John also suggest that I might find an article by Michael Mandel, an economist for the Progressive Policy Institute, of interest. And, I thank him because the Mandel article uses a similar graph that net investment by business and household shown as separate lines. Let’s take a look:

Okay. Now we know that it is not just individuals who are using up their savings. Businesses also are not investing in America. Do you think this might explain why we have been see the workforce participation declining for years? I think so. But, Mr. Mandel has a third line on his graph. The green line represents government net investments. What does Mr. Mandel have to say about these results?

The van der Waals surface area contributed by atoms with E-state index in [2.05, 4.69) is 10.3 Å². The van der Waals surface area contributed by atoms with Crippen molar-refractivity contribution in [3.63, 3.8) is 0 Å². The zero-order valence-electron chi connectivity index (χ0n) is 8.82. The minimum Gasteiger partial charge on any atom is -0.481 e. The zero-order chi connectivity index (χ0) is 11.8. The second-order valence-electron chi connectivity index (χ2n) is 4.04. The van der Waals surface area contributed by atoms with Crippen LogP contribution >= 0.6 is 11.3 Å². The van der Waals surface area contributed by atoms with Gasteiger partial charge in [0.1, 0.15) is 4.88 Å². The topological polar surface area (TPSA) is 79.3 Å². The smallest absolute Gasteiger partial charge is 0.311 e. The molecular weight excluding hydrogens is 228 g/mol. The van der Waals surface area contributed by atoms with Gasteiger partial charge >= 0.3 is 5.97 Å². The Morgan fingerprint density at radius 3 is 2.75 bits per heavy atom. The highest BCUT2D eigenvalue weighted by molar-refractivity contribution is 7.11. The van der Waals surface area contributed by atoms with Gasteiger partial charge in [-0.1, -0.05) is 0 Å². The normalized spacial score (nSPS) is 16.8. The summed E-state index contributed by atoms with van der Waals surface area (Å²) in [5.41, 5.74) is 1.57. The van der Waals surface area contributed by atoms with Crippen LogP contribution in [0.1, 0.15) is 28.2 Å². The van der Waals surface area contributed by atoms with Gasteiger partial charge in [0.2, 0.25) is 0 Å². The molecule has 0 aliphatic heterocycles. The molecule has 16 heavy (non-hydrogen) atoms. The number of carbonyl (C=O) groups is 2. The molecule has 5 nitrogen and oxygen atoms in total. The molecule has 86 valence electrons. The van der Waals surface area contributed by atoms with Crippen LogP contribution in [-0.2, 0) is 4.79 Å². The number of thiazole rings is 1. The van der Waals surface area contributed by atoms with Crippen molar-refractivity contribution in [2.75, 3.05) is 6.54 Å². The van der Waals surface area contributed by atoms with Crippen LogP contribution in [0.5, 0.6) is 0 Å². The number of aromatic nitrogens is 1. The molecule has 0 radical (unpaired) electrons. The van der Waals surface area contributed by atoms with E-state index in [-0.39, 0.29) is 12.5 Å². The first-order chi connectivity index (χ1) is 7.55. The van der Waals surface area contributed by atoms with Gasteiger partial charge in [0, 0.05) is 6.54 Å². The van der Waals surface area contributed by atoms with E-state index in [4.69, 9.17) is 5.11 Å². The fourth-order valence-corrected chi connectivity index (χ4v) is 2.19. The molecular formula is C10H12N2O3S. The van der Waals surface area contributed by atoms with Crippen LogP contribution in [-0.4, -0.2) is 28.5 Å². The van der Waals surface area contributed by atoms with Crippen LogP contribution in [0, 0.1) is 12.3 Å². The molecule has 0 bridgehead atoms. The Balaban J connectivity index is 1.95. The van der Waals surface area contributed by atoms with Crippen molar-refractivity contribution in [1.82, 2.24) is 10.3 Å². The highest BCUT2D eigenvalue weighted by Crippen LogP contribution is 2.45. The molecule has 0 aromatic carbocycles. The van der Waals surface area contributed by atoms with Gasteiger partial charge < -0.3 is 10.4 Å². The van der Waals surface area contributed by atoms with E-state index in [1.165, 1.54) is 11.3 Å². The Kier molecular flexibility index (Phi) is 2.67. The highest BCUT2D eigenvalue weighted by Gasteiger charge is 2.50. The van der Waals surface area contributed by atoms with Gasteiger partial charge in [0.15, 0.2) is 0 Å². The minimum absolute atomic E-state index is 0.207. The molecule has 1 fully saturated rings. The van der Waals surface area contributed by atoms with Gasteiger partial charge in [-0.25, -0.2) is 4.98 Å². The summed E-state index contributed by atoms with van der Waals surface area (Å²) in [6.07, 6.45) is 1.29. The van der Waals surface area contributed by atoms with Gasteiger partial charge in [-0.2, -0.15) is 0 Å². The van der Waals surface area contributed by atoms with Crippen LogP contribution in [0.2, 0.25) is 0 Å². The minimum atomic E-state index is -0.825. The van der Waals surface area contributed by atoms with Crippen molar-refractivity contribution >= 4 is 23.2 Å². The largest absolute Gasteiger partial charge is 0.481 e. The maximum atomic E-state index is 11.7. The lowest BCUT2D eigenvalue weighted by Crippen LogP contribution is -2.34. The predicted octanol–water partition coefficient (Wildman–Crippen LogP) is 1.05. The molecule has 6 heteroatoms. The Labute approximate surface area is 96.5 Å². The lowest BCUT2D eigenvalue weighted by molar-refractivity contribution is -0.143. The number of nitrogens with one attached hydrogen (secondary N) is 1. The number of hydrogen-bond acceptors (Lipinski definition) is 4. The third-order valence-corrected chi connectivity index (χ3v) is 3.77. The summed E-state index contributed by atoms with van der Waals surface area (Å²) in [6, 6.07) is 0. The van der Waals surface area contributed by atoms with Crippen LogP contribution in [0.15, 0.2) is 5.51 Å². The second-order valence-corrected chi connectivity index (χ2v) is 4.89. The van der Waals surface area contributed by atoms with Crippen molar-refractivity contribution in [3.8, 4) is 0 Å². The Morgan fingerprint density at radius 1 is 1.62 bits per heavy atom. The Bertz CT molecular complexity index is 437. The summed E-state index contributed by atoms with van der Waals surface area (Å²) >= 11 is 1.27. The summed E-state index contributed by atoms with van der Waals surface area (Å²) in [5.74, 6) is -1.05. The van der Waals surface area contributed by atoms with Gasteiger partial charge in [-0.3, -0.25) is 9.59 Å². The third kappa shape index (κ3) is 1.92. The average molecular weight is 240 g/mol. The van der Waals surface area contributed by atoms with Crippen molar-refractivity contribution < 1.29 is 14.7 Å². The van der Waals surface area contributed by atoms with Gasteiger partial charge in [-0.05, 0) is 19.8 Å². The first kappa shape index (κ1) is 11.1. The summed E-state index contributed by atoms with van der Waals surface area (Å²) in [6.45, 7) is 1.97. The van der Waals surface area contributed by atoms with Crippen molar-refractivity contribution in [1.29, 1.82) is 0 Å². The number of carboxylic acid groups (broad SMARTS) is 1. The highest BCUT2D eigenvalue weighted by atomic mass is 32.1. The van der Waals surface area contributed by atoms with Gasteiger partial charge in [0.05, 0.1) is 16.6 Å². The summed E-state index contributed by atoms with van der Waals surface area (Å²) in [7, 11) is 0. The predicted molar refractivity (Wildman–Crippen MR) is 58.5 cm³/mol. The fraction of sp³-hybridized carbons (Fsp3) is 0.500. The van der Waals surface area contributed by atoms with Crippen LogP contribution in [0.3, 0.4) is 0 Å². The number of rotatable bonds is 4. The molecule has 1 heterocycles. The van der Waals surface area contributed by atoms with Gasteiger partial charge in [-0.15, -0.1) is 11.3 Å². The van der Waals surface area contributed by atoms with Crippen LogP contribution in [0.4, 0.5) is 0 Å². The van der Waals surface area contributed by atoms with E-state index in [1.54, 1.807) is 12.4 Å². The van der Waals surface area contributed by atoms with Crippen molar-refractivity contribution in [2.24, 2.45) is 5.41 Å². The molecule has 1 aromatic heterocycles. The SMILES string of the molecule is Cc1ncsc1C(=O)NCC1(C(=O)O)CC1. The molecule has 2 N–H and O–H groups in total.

This chart, which runs through the third quarter of 2011, displays several disturbing patterns:

  • Despite rebounding from its recession valley, net business investment as a share of net domestic product is still far below historical levels.
  • Household and institutional net investment as a share of net domestic product  is at a 40-year low.
  • And perhaps most disturbing, government net investment is only 1% of  net domestic product, a 40-year low.

And, what does Mr. Mandel, a progressive conclude?

Let me repeat that: Government net investment as a share of net domestic product is at a 40-year low. I had to check this last one a couple of times to make sure it was really true.  This is a true failure of national economic policy. Government is punking out, just at the time when a public investment surge is needed to make up for the private investment drought.  As a country, we should be investing more, not less.